The Life of a Fruit Tree

Cycle through the seasons of a fruit tree — from the new roots, shoots, and fruits of spring and summer — into fall and winter dormancy.

The end of dormancy is signaled by terminal bud swell, just before the buds burst open, pictured here on the branch of an apricot tree. Photo by Adobe Stock/Piotr

For the past 40 years, I’ve been teaching people how to grow fruit trees organically at the University of California, Santa Cruz (UCSC) Farm and Alan Chadwick Garden. The garden spans about 3 acres, perched on an impossibly steep, south-facing slope on California’s Central Coast, and has been a teaching garden since 1967, when Chadwick, a pioneer of organic French intensive gardening, began it as an experimental teaching garden at the newly founded university. In a sense, he was the Rosetta stone for all that’s unfolded subsequently in the field. His gardens, and those he inspired, exemplify a confluence of technique, science, art, and aesthetics. As organic gardeners, we owe him an extreme debt of gratitude.

For four decades, I’ve been that old guy leaning on a spade, expounding on the merits of cover crops and compost to a group of idealistic, hardworking apprentices. In addition to the apprenticeship program, we sell vegetables, flowers, and fruit through a community-supported agriculture (CSA) program, a market cart, and to the cafeterias at UCSC. We also distribute free produce to food pantries on campus, helping to combat food insecurity among students.

Photo by Getty Images/cotuvokne

The program has graduated more than 1,500 apprentices who’ve gone on to found and lead organic farms, teaching gardens, and food justice projects around the country and throughout the world. My own fruit tree addiction started with apples. The apprentices tease me that, after 40 years in the orchard, I still haven’t gotten out of the “A” section of the fruit tree catalog. But why would I need to? One of the advantages of apple trees is that, thanks to an array of size-controlling rootstocks, they lend themselves to intensive plantings and small gardens. But after 10 years of specializing exclusively in apples — with more than 120 cultivars at last count — the Alan Chadwick Garden orchard is now graced by a collection of stone fruits, including apricots, peaches, nectarines, plums, and apriums and pluots, the later two of which are both apricot-plum hybrids. The truth is, all fruits are great.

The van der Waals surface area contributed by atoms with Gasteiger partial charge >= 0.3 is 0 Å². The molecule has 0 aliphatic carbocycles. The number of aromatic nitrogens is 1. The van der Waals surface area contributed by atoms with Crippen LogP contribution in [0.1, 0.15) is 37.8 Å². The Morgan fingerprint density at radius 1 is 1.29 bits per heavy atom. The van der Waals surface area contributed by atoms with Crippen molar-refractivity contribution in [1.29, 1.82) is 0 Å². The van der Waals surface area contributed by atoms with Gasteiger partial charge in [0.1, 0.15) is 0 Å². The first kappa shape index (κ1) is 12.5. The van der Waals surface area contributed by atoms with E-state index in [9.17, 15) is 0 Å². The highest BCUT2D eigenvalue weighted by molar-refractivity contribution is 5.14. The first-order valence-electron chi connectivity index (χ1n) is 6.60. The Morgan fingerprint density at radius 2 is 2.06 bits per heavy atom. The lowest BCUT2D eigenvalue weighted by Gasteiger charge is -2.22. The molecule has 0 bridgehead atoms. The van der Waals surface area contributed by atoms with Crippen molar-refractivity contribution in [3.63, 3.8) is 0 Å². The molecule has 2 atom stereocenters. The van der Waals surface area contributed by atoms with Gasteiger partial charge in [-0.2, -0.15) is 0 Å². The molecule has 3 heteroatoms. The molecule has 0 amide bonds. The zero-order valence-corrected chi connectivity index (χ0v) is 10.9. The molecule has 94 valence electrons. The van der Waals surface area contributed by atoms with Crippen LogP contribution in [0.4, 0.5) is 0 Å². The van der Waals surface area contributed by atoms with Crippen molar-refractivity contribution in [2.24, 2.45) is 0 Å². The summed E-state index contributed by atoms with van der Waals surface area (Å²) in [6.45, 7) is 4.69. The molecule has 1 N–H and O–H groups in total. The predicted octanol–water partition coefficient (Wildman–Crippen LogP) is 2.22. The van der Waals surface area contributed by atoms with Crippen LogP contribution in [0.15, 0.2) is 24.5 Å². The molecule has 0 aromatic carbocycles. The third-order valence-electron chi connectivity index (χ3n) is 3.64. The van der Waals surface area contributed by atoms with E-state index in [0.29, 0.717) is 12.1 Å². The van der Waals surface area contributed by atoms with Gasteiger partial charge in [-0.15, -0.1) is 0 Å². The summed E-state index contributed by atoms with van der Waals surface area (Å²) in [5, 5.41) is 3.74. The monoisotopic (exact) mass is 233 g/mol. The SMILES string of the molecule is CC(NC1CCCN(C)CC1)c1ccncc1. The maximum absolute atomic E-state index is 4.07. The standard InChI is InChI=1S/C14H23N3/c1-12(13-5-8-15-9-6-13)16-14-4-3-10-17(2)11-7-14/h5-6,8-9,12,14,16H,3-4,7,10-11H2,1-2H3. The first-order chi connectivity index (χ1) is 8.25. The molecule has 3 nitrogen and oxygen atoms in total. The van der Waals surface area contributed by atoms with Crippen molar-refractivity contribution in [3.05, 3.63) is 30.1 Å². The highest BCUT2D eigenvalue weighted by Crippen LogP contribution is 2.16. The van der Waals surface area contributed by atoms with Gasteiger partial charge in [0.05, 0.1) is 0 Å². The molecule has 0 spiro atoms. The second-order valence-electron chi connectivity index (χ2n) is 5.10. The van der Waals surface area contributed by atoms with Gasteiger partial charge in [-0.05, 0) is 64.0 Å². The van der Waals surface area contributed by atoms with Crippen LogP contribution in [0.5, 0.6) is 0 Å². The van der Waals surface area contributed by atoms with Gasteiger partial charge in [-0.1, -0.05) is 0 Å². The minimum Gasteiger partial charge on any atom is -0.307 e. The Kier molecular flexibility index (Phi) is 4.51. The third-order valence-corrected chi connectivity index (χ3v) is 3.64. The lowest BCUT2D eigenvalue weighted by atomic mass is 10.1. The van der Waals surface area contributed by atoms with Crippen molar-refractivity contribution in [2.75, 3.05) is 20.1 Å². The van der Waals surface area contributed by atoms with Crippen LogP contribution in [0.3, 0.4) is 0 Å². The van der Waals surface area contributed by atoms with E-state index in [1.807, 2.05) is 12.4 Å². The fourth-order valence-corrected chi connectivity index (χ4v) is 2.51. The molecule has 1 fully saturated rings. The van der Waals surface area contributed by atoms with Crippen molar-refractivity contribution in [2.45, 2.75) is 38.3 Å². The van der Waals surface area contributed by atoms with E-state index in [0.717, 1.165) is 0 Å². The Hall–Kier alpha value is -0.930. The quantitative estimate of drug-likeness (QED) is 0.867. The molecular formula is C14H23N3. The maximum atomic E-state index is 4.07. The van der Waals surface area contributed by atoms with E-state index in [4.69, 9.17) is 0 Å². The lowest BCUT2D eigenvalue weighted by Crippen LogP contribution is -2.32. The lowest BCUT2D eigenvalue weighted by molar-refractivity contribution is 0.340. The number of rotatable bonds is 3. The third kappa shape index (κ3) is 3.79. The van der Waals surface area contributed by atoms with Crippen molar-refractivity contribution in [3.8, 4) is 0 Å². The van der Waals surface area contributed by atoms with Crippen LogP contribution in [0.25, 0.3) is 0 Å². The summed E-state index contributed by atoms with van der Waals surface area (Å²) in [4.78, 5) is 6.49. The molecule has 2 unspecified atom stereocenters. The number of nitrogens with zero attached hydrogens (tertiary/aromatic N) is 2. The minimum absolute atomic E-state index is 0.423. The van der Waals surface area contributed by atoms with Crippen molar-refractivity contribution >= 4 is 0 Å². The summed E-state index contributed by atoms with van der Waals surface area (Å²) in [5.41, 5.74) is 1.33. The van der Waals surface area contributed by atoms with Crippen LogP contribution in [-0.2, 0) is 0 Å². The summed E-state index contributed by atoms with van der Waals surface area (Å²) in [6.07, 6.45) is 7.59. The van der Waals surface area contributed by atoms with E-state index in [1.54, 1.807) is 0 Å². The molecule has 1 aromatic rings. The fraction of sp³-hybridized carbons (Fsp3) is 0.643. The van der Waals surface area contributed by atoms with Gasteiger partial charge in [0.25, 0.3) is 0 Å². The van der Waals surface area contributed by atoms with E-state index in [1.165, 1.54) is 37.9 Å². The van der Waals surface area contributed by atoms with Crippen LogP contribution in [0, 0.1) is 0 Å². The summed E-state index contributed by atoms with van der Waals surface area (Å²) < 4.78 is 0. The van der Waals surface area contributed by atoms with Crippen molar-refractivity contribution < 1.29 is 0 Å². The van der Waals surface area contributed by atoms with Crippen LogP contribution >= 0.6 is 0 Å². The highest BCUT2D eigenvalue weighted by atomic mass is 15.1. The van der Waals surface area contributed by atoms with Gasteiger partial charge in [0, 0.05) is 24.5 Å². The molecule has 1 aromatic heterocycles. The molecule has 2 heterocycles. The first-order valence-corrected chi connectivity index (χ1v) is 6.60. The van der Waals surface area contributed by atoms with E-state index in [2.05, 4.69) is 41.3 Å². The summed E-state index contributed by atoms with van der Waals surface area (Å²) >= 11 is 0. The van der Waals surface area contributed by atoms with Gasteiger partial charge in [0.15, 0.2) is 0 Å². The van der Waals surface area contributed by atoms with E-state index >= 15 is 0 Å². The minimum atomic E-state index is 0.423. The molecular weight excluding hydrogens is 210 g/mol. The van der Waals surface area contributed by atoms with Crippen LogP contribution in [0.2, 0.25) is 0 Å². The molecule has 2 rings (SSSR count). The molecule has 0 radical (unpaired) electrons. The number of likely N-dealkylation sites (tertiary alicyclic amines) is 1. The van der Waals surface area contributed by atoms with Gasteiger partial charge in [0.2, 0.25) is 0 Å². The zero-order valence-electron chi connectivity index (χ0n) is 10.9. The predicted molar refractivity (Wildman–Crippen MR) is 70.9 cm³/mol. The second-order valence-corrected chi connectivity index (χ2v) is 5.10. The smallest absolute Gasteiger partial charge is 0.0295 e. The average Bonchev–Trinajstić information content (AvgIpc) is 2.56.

A Paradise for Every Generation

The people of this planet have a long and storied association with trees. Put simply, the story of fruit trees is the story of us. Some archaeobotanists argue that fig orchards once dotted the eastern rim of the Mediterranean Sea and eastward toward the upper Euphrates River Valley. These early orchards may have predated the wild progenitors of wheat, barley, oats, emmer, and other ancient grains that propelled humankind into farming some 10,000 years ago. Since then, we’ve benefitted from the presence of trees in the immediate landscape and, more fundamentally and simply, trees on the planet.



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